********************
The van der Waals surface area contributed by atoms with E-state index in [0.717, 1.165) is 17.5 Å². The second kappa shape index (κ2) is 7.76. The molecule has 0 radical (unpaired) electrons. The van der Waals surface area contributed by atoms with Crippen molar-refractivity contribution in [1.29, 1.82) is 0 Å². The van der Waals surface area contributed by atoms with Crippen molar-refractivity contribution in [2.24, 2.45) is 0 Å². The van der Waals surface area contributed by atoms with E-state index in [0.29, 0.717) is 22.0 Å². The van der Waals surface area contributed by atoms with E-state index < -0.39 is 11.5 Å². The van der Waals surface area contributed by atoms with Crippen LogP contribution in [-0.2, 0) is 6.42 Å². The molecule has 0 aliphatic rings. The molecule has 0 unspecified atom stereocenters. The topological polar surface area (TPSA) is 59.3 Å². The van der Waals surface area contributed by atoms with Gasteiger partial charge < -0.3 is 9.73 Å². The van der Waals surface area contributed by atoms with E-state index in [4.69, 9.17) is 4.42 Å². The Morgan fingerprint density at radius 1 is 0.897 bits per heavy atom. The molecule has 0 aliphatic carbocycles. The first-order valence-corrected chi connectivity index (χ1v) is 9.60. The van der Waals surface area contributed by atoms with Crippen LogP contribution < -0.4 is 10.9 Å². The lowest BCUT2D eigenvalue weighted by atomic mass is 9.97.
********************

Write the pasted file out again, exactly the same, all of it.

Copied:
The van der Waals surface area contributed by atoms with E-state index in [0.717, 1.165) is 17.5 Å². The second kappa shape index (κ2) is 7.76. The molecule has 0 radical (unpaired) electrons. The van der Waals surface area contributed by atoms with Crippen molar-refractivity contribution in [1.29, 1.82) is 0 Å². The van der Waals surface area contributed by atoms with Crippen molar-refractivity contribution in [2.24, 2.45) is 0 Å². The van der Waals surface area contributed by atoms with E-state index in [0.29, 0.717) is 22.0 Å². The van der Waals surface area contributed by atoms with E-state index < -0.39 is 11.5 Å². The van der Waals surface area contributed by atoms with Crippen LogP contribution in [-0.2, 0) is 6.42 Å². The molecule has 0 aliphatic rings. The molecule has 0 unspecified atom stereocenters. The topological polar surface area (TPSA) is 59.3 Å². The van der Waals surface area contributed by atoms with Gasteiger partial charge < -0.3 is 9.73 Å². The van der Waals surface area contributed by atoms with E-state index in [4.69, 9.17) is 4.42 Å². The Morgan fingerprint density at radius 1 is 0.897 bits per heavy atom. The molecule has 0 aliphatic carbocycles. The first-order valence-corrected chi connectivity index (χ1v) is 9.60. The van der Waals surface area contributed by atoms with Crippen LogP contribution < -0.4 is 10.9 Å². The lowest BCUT2D eigenvalue weighted by atomic mass is 9.97.